The family of a man shot and killed by West Hartford police last week said that the shooting did not appear to be justified.
Standing outside West Hartford Town Hall lawyers for the family of Mike Alexander-Garcia also called on the department to preserve and share evidence of their own investigation.
“The use of deadly force in this situation was unnecessary and irresponsible,” Kenneth Krayeske, a lawyer with BBB Attorneys, said.
Neither West Hartford Mayor Shari Cantor or Police Chief Vernon Riddick responded to a request for comment Monday afternoon.
Alexander-Garcia, 34, died on Aug. 8 during an investigation into a stolen car. According to Inspector General Robert Devlin, with the Division of Criminal Justice, West Hartford police were trying to stop a stolen Hyundai Elantra on New Britain Avenue.
Click here to watch the bodycam footage provided by the Office of the Inspector General.
The Elantra collided with another vehicle and became disabled, and Alexander-Garcia and Lyle Solbsury fled the scene.
Police were able to catch and arrest Solsbury, but weren’t able to locate Alexander-Garcia until he was seen entering a Toyota RAV4 at Town Fair Tire on New Britain Avenue.
West Hartford police said Alexander-Garcia tried to carjack two other vehicles, but Ken Krayeske, the family’s attorney, said Monday that he wants to see the evidence to support that claim.
West Hartford police officer Alexander Teeter also got into the vehicle trying to stop Alexander-Garcia. He deployed his police canine, as well.
Alexander-Garcia backed out of a service bay and struck two vehicles, despite Teeter and the canine being in the vehicle with him. Teeter then fired into the vehicle multiple times — Krayeske said Monday Alexander-Garcia was struck three times — causing Alexander-Garcia to crash into a utility pole.
He was pronounced dead at 5:53 p.m., roughly an hour after the initial call.
His sister, Sheely Nashar Alexander-Garcia, said he was not armed and was not a violent person.
“I’m not standing here defending his actions, but he wasn’t a bad person,” she said. “We want justice, we want the truth about what happened to Mike.”
She also described Alexander-Garcia as a loving, talented person who struggled with substance abuse throughout his life.
“The system failed him and he could never break the cycle,” she said.
Alexander-Garcia was living in a halfway house in Hartford and expressed interest in getting a commercial driver’s license as a way to get his life turned around.
Sheely Nashar Alexander-Garcia said she saw videos capturing her brother’s death on the news, and questioned why police shot him.
“He was begging the officer to stop repeatedly,” she said. “Why didn’t he stop?”
Krayeske was more critical, saying the video seemed to show the officer violating the department’s policies. Robert Devlin, who is investigating, released video from Teeter’s body camera, dashboard cameras in three cruisers and Town Fair Tire’s surveillance system.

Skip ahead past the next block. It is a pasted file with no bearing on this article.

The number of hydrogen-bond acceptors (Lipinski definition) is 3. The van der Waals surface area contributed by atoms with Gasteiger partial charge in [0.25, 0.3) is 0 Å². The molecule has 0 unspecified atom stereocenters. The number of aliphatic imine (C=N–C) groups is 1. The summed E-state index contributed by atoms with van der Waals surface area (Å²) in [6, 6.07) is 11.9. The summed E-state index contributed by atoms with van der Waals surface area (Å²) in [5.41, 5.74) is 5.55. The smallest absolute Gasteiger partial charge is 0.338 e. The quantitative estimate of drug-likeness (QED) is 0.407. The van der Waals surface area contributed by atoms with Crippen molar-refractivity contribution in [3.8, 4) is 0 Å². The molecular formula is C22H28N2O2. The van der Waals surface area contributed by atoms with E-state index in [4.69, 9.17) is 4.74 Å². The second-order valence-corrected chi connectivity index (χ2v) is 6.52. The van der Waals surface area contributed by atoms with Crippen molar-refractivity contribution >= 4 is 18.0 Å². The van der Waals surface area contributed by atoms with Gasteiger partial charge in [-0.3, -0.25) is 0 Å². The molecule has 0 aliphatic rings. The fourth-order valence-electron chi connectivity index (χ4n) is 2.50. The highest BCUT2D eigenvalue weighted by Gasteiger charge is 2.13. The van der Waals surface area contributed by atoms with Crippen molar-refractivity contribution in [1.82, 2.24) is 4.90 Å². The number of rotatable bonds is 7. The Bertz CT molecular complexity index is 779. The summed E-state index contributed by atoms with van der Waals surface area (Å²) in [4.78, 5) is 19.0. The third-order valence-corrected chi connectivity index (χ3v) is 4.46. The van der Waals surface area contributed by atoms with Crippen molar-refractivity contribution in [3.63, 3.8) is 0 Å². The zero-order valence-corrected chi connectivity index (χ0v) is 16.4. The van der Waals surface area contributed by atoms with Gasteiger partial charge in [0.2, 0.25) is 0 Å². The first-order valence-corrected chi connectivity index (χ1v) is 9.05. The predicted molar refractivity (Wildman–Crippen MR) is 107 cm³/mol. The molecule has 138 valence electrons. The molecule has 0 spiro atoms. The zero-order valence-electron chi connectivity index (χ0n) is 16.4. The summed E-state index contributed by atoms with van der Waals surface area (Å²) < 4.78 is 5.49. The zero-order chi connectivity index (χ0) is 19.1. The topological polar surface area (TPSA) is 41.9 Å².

“It seems to us that the police officer created the situation that allowed him to justify using a fatal use of force,” Krayeske said.
He said Teeter should not have entered the vehicle or deployed his canine. He also said Teeter never used his TASER or attempted to disable the vehicle with stop sticks or other devices.
Krayeske also noted that body camera video captured Mike Alexander-Garcia asking Teeter several times not to shoot him. Teeter warned Alexander-Garcia “I’m going to shoot you,” but is never heard giving a command or order.
“How is he supposed to prevent being shot if the officer didn’t tell him what to do,” he said.
Riddick issued a statement last week saying the incident was a “dangerous situation involving multiple attempted carjackings,” and he urged people to wait for Devlin’s report before making their own conclusions.
Cantor said in the statement that the town and the department will cooperate with Devlin.
Krayeske and Peter Billings, a founding attorney at BBB, asked that the department cooperate with their independent investigation as well.
The firm has hired two experts in police tactics and is working on a request for additional records, including dispatch logs and radio communications.
Billings said Teeter seemed to violate several department policies, as laid out by Krayeske, but the firm wanted to conduct its investigation before deciding whether to file a lawsuit.
“We want to get all the information that’s available, we want to let the investigation play out,” he said.
Krayeske also said he wants the investigation to uncover ways to prevent similar shootings in the future.
“The deaths of people like Mike — people from Puerto Rico, people who are Black, people who are Brown — must stop at the hands of police,” he said.
Corrie Betts, president of the NAACP’s Greater Hartford branch, was also at Monday’s press conference to show support.
He said he and the NAACP’s Connecticut chapter also want to be a part of conversations on how to prevent shootings by police officers.
“We never really know the whole story, so to just have a life lost is just heartbreaking,” Betts said.